Appaently this week in Teacher Appreciation Week in the USA (according to the National PTA anyway) and indeed today is the NEA National Teacher Day.
Maybe that is why the Jeopardy Teacher Tournament began this week...
At any rate I thought I would honour some notable teachers (in school and out of school) I have had in my life:
Mr. Davies -- my Grade 4 homeroom teacher, he taught me Language Arts that year (and possibly math and science?) I remember a few things. 1) he was sure he could get my handwriting to be legible--so I spent much time doing spirals and other exercises designed to improve my fine motor control (didn't work); 2) he played guitar and periodically (every week?) we would have a time of singing in class even though I am sure he was not our "official" music teacher -- I still have in a drawer downstairs the songbook we used; 3) every Friday, for the first 30-45 minutes after lunch, he read to us. The first book he read was The Hobbit -- which started my life long love of the Middle-Earth, another one was The Voyage of the Dawn Treader - which introduced me to Narnia.
Mrs Titus and Mrs. Kane -- Grade 5 and Grade 6 respectively. I am sure I drove them mad by the amount (or lack thereof) of effort I put in to class work. however they are introduced me to the stage, which became a path of sustenance for my safety in later years. Also, despite the actual marks I was getting (see lack of effort comment above) they were willing to put me in an enrichment program [I suspect their hope was that this would spur me on to work harder -- did not work, the solution to that came years later]
Jane Chobotar -- Sunday School teacher. Jane was the Department lead for the Grade 4-6 Department when I was in grade 6. She had the Grade 6 students actively helping in special projects (I remember 2 or 3 of us spent an afternoon in McDonald's planning something or other) Years later, when I was in High School Jane was still heading that section of the Sunday School program (she was doing that for 20+ years when she eventually stepped down) and invited me to be a teacher. She is one of the reasons I ended up in ministry, and so I asked her to lay hands on me at my ordination.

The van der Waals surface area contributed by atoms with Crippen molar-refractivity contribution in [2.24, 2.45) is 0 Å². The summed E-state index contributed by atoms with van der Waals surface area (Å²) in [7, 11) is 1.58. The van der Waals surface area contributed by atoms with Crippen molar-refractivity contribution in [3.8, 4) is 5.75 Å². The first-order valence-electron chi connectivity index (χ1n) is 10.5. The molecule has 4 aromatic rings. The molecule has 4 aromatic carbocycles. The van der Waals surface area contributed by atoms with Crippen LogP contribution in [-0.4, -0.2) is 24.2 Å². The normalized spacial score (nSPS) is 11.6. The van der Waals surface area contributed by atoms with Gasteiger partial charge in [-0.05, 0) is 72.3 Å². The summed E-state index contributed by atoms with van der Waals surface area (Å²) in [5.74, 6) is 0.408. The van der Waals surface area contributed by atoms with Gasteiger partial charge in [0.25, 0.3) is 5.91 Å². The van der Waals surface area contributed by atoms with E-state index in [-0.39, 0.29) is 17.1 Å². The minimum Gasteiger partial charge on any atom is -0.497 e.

Miss Sobat -- Grade 9 Language Arts. Gail changed my work habits, and by doing so changed my life direction. I have written specifically about her here before
Will Smallacombe -- I first met Will when he came in to help the Diaconal Minister who was teaching out Confirmation class. He was the leader of the High School Youth group for most of my time in High School. Will helped us explore what it meant to be teenagers in a faith community, and made sure we had fun doing it.
Maralyn Ryan -- Maralyn was responsible (or at least largely responsible) for starting the program that was a large bright spot in some otherwise dark years of my life -- St. Albert Children's Theatre and the Arts Renaissance Troupe. It was a safe place for me. It was a place for expression. It was a place for building friends. If I recall correctly, ARTS particularly grew out of the Leadership development arm of Community Services in that era. Thinking of some of the people who were there with me--I think it worked.
Blaine Gregg -- pretty much anything I know about being a good camp leader I learned from Blaine. Watching him was a schooling in and of itself.